Constitutive skin pigmentation dramatically affects the incidence of skin cancers, and in the US, rates of basal and squamous cell carcinomas and melanomas are dramatically higher in Whites than in Blacks. Cyclobutane pyrimidine dimers (CPD) and (6-4)-photoproducts (64PP), the two major types of DNA lesions resulting from UVB exposure, are potentially carcinogenic as is the oxidative damage resulting from UVA exposure. Melanin reduces DNA photoproducts in vivo and in vitro and can scavenge reactive oxygen species. Thus, melanin content of melanocytes plays a significant role in minimizing UV damage and in enhancing cell survival. However, much remains unknown about relationships between DNA damage/repair and different types, quantities, forms and distribution of melanin in skin of different racial/ethnic origin and different phototypes. Our collaborations with the FDA have been highly productive and have provided some insights into these basic questions. Several key observations have evolved from these studies: (1) DNA damage is greatest immediately following UV exposure in all subjects and is gradually repaired thereafter;(2) rates and efficiencies of removal of DNA lesions differs dramatically between subjects in all groups;(3) while DNA damage is most severe in light, UV-sensitive skin, even the darkest, UV-resistant skin incurs significant DNA damage after UV exposure at levels less than 1 MED;and (4) there is an inverse correlation between skin pigmentation and DNA damage. Thus, even very low UV exposures cause significant damage to DNA in all types of skin, underscoring the contention that there is no such thing as totally UV-resistant human skin. Our studies, combined with others on this topic, suggest that at least 5 factors contribute to UV-induced carcinogenesis and the various risks seen in human populations: (1) the amount of UV-induced DNA damage, (2) the identity and function of gene(s) damaged, (3) the nature of cells damaged, (4) the efficiency of post-exposure removal/repair of DNA damage, and (5) the removal of irreversibly UV-damaged cells by apoptosis or other mechanisms. The sum of those processes may explain the dramatically higher incidence of skin cancers in light-skinned subjects compared to dark-skinned subjects. We have completed our studies on the effects of acute or repetitive UV exposure on human skin of various phototypes. Such work has gained urgency since repeated UV exposure by sunlamps has been linked with squamous cell carcinoma and cutaneous melanoma. Our results on the effects of repetitive UV exposure further emphasize that the distribution of melanin is important to the appearance of visible color and to photoprotection of the skin;however DNA damage is not eliminated during UV-induced pigmentation. Important issues that we are now studying include defining: (1) whether production of eumelanin versus pheomelanin has any consequence on photoprotection, (2) whether facultative (induced) pigmentation of the skin provides added protection against UV damage, (3) the role of DNA repair in minimizing long-term damage to the skin and subsequent photocarcinogenesis, and (4) the identity and regulation of UV-induced factors that modulate responses to that environmental stress. Given the importance of skin pigmentation to reduce the risk of photocarcinogenesis, these studies are critical to understanding parameters involved in photocarcinogenesis, as well as to developing effective strategies to minimize such risk. We have now measured parameters that had been characterized in our single UV dose study to determine levels of DNA damage and melanogenic functions in the skin during tanning elicited by repetitive UV exposure. Increased expression of MITF occurs most quickly after repetitive UV exposure (within 1-2 d), increased expression of melanosomal proteins such as TYR, TYRP1, Pmel17 and DCT is slower (1 wk), while increases in melanin synthesis take longer (3 wk) and increases in melanocyte density take even longer (4-5 wk). The distribution of melanin in the skin is important to visible pigmentation and to its photoprotective capacity. It is clear that relatively small changes in melanin content and/or distribution can make relatively large changes in visible pigmentation. Those affect not only constitutive pigmentation that defines racial/ethnic differences, but also responses to UV exposure. Long-term follow-up studies have revealed a new type of UV-induced pigmentation, termed LLP (long-lasting pigmentation), which is defined as skin pigmentation that persists more than 9 months after the end of UV exposure, in some cases up to 3 or 4 years later. We are currently studying the mechanisms involved in LLP and whether that is associated (positively or negatively) with increased risk for skin photocarcinogenesis. The data from our studies suggest that the induction of DNA damage as a by-product of tanning is a significant source of delayed risks, including skin cancer. The induction/removal of DNA photoproducts in fair skin (phototypes 2 or 3) were measured for repeated UV exposures 1 day after the final exposure. Following repeated UV exposure, redistribution of melanin to upper layers of the skin is an immediate response followed by de novo melanin synthesis. Based on diffuse reflectance measurements and melanin content assessed by Fontana-Masson staining, repeated UV doses produce a moderate to dark brown tan which reaches a plateau after several exposures, indicating that the pigment system reaches saturation. Pigmentation remains elevated for >4 wk after the final exposure showing that once a tan develops, continued frequent UV exposure is not necessary to maintain it. The 2-3 fold increase in melanin content of each layer of the epidermis elicited by repetitive UV exposure is consistent with the increased density of melanocytes in the basal layer of the skin. We have also examined UV-irradiated specimens obtained 3 days after a 2 week course of repeated doses of SSR, UVA or UVB. It has been proposed that melanin protects against UVB more efficiently than against UVA, and that eumelanin absorbs UV more efficiently than pheomelanin, but those assumptions need to be tested. According to our UV reflectance analysis, different types of UV affect melanin content in human skin in different manners. We analyzed the relationship between CPD damage and melanin content using immunohistochemistry and Fontana Masson staining. Those results are consistent with our earlier studies and confirm that different subjects with apparently identical skin phototype have distinct responses to repetitive UVA and/or UVB radiation. UVB stimulates the melanogenic system, increasing factors involved in melanin production and eventually in melanin content, and provides a small measure of added photoprotection. In contrast, repetitive UVA exposure, while leading to comparable visible skin tanning, has no detectable effect on the melanogenic system and elicits no increase in melanin content, thus providing absolutely no photoprotective benefit. We have completed our DNA microarray analyses of human skin exposed to repetitive UVA and/or UVB which provides important clues as to the in situ responses of human skin to different types of UV, and also adds to our understanding of the mechanisms of skin tanning in response to UVA and/or UVB. We hypothesize that the visible tan elicited by UVA results from oxidation of existing melanin (or its precursors) and that UVA-induced tans (such as those promoted by the tanning industry) give tanners a false sense of protection against subsequent UV exposure, which may be worsening skin cancer incidence.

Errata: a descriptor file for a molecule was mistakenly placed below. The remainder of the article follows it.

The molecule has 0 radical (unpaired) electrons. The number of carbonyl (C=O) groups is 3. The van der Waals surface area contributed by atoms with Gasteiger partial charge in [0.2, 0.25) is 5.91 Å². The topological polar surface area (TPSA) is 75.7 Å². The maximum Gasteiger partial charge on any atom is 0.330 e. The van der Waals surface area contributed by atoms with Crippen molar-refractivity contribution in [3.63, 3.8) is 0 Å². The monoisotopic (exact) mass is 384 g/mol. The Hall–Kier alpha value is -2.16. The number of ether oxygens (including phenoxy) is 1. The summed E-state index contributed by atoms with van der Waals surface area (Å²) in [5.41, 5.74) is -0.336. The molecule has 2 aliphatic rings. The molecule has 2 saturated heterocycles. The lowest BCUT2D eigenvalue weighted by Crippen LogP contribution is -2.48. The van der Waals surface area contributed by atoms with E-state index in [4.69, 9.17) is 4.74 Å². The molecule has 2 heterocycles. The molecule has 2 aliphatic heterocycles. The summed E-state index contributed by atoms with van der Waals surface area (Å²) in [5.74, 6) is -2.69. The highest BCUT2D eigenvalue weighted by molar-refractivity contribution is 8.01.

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Coelho, Sergio G; Yin, Lanlan; Smuda, Christoph et al. (2015) Photobiological implications of melanin photoprotection after UVB-induced tanning of human skin but not UVA-induced tanning. Pigment Cell Melanoma Res 28:210-6
Coelho, Sergio G; Zmudzka, Barbara Z; Yin, Lanlan et al. (2013) Non-invasive diffuse reflectance measurements of cutaneous melanin content can predict human sensitivity to ultraviolet radiation. Exp Dermatol 22:266-71
Kornhauser, Andrija; Coelho, Sergio G; Hearing, Vincent J (2012) Effects of cosmetic formulations containing hydroxyacids on sun-exposed skin: current applications and future developments. Dermatol Res Pract 2012:710893
Hearing, Vincent J (2011) Determination of melanin synthetic pathways. J Invest Dermatol 131:E8-E11
Hearing, Vincent J (2011) Milestones in melanocytes/melanogenesis. J Invest Dermatol 131:E1
Choi, Wonseon; Miyamura, Yoshinori; Wolber, Rainer et al. (2010) Regulation of human skin pigmentation in situ by repetitive UV exposure: molecular characterization of responses to UVA and/or UVB. J Invest Dermatol 130:1685-96
Kornhauser, Andrija; Coelho, Sergio G; Hearing, Vincent J (2010) Applications of hydroxy acids: classification, mechanisms, and photoactivity. Clin Cosmet Investig Dermatol 3:135-42
Yamaguchi, Yuji; Hearing, Vincent J; Maeda, Akira et al. (2010) NADPH:quinone oxidoreductase-1 as a new regulatory enzyme that increases melanin synthesis. J Invest Dermatol 130:645-7
Brenner, Michaela; Coelho, Sergio G; Beer, Janusz Z et al. (2009) Long-lasting molecular changes in human skin after repetitive in situ UV irradiation. J Invest Dermatol 129:1002-11
Coelho, Sergio G; Zhou, Yanchun; Bushar, Harry F et al. (2009) Long-lasting pigmentation of human skin, a new look at an overlooked response to UV. Pigment Cell Melanoma Res 22:238-41